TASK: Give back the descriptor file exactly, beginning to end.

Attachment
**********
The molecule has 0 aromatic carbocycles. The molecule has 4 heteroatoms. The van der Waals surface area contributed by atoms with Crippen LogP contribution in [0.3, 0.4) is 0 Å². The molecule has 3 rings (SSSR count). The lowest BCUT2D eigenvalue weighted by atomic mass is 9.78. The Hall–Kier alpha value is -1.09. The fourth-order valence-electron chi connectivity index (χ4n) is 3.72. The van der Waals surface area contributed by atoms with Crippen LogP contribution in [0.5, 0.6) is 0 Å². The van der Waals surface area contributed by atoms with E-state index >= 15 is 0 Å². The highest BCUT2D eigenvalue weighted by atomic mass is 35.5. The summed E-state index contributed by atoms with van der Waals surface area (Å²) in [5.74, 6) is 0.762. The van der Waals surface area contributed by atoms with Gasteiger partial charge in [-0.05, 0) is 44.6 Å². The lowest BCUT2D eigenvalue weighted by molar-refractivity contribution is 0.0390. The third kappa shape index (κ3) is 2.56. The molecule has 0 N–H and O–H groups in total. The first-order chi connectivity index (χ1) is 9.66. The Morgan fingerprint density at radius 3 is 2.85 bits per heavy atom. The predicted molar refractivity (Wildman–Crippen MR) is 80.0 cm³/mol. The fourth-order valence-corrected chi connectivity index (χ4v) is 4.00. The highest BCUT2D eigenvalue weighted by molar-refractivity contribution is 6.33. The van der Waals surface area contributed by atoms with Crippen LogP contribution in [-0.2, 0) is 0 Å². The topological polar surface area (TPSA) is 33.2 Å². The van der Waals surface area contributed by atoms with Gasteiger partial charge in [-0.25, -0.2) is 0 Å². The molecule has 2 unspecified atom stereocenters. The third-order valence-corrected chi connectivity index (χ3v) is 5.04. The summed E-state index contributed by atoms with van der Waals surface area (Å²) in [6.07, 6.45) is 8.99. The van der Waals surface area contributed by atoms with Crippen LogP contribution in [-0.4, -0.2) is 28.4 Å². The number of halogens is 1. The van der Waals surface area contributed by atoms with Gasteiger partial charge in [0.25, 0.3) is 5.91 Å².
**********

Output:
The molecule has 0 aromatic carbocycles. The molecule has 4 heteroatoms. The van der Waals surface area contributed by atoms with Crippen LogP contribution in [0.3, 0.4) is 0 Å². The molecule has 3 rings (SSSR count). The lowest BCUT2D eigenvalue weighted by atomic mass is 9.78. The Hall–Kier alpha value is -1.09. The fourth-order valence-electron chi connectivity index (χ4n) is 3.72. The van der Waals surface area contributed by atoms with Crippen LogP contribution in [0.5, 0.6) is 0 Å². The van der Waals surface area contributed by atoms with E-state index >= 15 is 0 Å². The highest BCUT2D eigenvalue weighted by atomic mass is 35.5. The summed E-state index contributed by atoms with van der Waals surface area (Å²) in [5.74, 6) is 0.762. The van der Waals surface area contributed by atoms with Gasteiger partial charge in [-0.05, 0) is 44.6 Å². The lowest BCUT2D eigenvalue weighted by molar-refractivity contribution is 0.0390. The third kappa shape index (κ3) is 2.56. The molecule has 0 N–H and O–H groups in total. The first-order chi connectivity index (χ1) is 9.66. The Morgan fingerprint density at radius 3 is 2.85 bits per heavy atom. The predicted molar refractivity (Wildman–Crippen MR) is 80.0 cm³/mol. The fourth-order valence-corrected chi connectivity index (χ4v) is 4.00. The highest BCUT2D eigenvalue weighted by molar-refractivity contribution is 6.33. The van der Waals surface area contributed by atoms with Crippen LogP contribution in [-0.2, 0) is 0 Å². The topological polar surface area (TPSA) is 33.2 Å². The van der Waals surface area contributed by atoms with Gasteiger partial charge in [-0.25, -0.2) is 0 Å². The molecule has 2 unspecified atom stereocenters. The third-order valence-corrected chi connectivity index (χ3v) is 5.04. The summed E-state index contributed by atoms with van der Waals surface area (Å²) in [6.07, 6.45) is 8.99. The van der Waals surface area contributed by atoms with Crippen LogP contribution in [-0.4, -0.2) is 28.4 Å². The number of halogens is 1. The van der Waals surface area contributed by atoms with Gasteiger partial charge in [0.25, 0.3) is 5.91 Å².